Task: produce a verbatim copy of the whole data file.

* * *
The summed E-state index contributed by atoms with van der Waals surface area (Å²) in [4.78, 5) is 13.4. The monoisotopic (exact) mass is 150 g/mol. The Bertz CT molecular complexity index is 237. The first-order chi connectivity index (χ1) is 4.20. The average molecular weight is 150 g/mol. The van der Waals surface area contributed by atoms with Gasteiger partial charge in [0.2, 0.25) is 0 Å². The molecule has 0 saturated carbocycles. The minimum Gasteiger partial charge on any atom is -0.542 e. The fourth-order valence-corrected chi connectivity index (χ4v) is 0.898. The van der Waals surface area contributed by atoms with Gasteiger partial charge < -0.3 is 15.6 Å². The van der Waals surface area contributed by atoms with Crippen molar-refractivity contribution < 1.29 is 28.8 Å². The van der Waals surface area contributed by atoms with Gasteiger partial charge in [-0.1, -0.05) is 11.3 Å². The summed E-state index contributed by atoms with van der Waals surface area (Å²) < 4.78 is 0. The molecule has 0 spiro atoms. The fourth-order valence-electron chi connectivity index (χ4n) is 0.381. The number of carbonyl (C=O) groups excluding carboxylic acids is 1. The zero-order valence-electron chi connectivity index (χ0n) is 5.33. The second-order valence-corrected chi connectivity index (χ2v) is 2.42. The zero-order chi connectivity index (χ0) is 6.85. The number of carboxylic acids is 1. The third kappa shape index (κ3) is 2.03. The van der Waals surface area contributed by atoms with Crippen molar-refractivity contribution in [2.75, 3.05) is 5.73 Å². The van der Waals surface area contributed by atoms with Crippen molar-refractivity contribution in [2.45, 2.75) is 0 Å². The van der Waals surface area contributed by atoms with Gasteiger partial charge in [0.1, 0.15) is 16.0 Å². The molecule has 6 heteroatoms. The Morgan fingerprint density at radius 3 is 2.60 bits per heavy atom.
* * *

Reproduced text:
The summed E-state index contributed by atoms with van der Waals surface area (Å²) in [4.78, 5) is 13.4. The monoisotopic (exact) mass is 150 g/mol. The Bertz CT molecular complexity index is 237. The first-order chi connectivity index (χ1) is 4.20. The average molecular weight is 150 g/mol. The van der Waals surface area contributed by atoms with Gasteiger partial charge in [0.2, 0.25) is 0 Å². The molecule has 0 saturated carbocycles. The minimum Gasteiger partial charge on any atom is -0.542 e. The fourth-order valence-corrected chi connectivity index (χ4v) is 0.898. The van der Waals surface area contributed by atoms with Gasteiger partial charge < -0.3 is 15.6 Å². The van der Waals surface area contributed by atoms with Crippen molar-refractivity contribution < 1.29 is 28.8 Å². The van der Waals surface area contributed by atoms with Gasteiger partial charge in [-0.1, -0.05) is 11.3 Å². The summed E-state index contributed by atoms with van der Waals surface area (Å²) < 4.78 is 0. The molecule has 0 spiro atoms. The fourth-order valence-electron chi connectivity index (χ4n) is 0.381. The number of carbonyl (C=O) groups excluding carboxylic acids is 1. The zero-order valence-electron chi connectivity index (χ0n) is 5.33. The second-order valence-corrected chi connectivity index (χ2v) is 2.42. The zero-order chi connectivity index (χ0) is 6.85. The number of carboxylic acids is 1. The third kappa shape index (κ3) is 2.03. The van der Waals surface area contributed by atoms with Crippen molar-refractivity contribution in [2.75, 3.05) is 5.73 Å². The van der Waals surface area contributed by atoms with Crippen molar-refractivity contribution in [2.45, 2.75) is 0 Å². The van der Waals surface area contributed by atoms with Gasteiger partial charge in [0.1, 0.15) is 16.0 Å². The molecule has 6 heteroatoms. The Morgan fingerprint density at radius 3 is 2.60 bits per heavy atom.